Working for the Saga Prefecture military government, encouraged by boss to return to the United States (ddr-densho-1000-164-45) - 00:03:18
Reflecting on father's immigration experience upon own return to U.S. (ddr-densho-1000-164-46) - 00:02:56
Gaining father's approval to leave Japan and return to the U.S.: "he gave me his blessing" (ddr-densho-1000-164-47) - 00:06:52
Mother and siblings eventually return to live in United States, father chooses to remain in Japan for rest of his life (ddr-densho-1000-164-48) - 00:03:59
Mother's postwar life in San Francisco, California (ddr-densho-1000-164-49) - 00:03:56
Writing a book about personal experiences and life of father as "a gift to my children and my grandchildren" (ddr-densho-1000-164-50) - 00:06:03
Many years later, piecing together father's wartime experiences in a Department of Justice internment camp (ddr-densho-1000-164-51) - 00:03:40
Recounting father's experiences at the Fort Stanton internment camp (ddr-densho-1000-164-52) - 00:07:08
Description of Fort Stanton internment camp (ddr-densho-1000-164-53) - 00:06:29
(ddr-densho-1000-164-54) - 00:03:02
Thoughts on current events and the aftermath of September 11, 2001: "history is repeating itself" (ddr-densho-1000-164-55) - 00:02:18
Reflections on life experiences (ddr-densho-1000-164-56) - 00:08:27
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ddr-densho-1000-164-31 (Legacy UID: denshovh-atom-01-0031)

Joining father's organization, the Kenkyu Seinen Dan: shaving head, forming a bugle corps, and marching in drills

00:04:30 — Segment 31 of 56

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July 3, 2004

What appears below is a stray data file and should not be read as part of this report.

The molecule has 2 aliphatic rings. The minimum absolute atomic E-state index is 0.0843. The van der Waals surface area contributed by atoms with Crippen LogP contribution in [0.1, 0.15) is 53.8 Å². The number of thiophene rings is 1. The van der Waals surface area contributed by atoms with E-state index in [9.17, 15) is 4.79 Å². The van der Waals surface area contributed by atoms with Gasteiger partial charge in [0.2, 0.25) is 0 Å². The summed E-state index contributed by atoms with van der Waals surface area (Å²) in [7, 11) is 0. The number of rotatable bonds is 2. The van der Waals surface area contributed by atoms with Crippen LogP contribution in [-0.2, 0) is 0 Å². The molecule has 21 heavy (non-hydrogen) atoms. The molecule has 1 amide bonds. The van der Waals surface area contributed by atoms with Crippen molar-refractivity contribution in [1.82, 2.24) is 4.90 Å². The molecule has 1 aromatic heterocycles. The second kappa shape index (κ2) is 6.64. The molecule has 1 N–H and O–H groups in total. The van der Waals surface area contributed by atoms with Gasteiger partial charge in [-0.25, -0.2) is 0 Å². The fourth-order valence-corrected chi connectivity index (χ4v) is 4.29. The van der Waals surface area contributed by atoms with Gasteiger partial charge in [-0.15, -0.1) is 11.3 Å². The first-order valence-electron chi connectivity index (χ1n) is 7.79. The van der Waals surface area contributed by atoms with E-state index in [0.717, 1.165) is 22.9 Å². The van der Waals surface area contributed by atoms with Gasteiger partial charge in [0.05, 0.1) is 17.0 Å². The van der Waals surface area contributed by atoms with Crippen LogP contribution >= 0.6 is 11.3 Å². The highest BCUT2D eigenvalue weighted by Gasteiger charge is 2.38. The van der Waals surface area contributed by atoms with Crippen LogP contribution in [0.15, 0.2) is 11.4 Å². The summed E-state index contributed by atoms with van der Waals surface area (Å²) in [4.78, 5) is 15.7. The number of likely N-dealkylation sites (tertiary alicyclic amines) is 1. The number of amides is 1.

Densho Visual History Collection

Densho

Courtesy of Densho

ddr-densho-1000-164

Tom Akashi

Tom Akashi Interview

04:13:27 — 56 segments

July 3, 2004

Klamath Falls, Oregon

Nisei male. Born June 7, 1929, in Merced, California. Grew up in Mount Eden, California, and was removed to the Tanforan Assembly Center, California, after the bombing of Pearl Harbor. Incarcerated at the Topaz concentration camp in Utah, then moved to Tule Lake concentration camp after family volunteered to move to Japan. While at Tule Lake, joined a pro-Japan organization created by father, the Sokoku Kenkyu Seinen Dan, (Young Men's Association for the Study of the Motherland). Renounced U.S. citizenship and expatriated to Japan with parents and siblings in 1945. Lived and worked in Japan until 1948, when returned to the United States. Author of Betrayed Trust: The Story of a Deported Issei and His American-Born Family During WWII, published in 2004. Mr. Akashi passed away on September 30, 2012.

Tom Ikeda, interviewer; Chizu Omori, interviewer; Steve Colgrove, videographer

Densho

Courtesy of Densho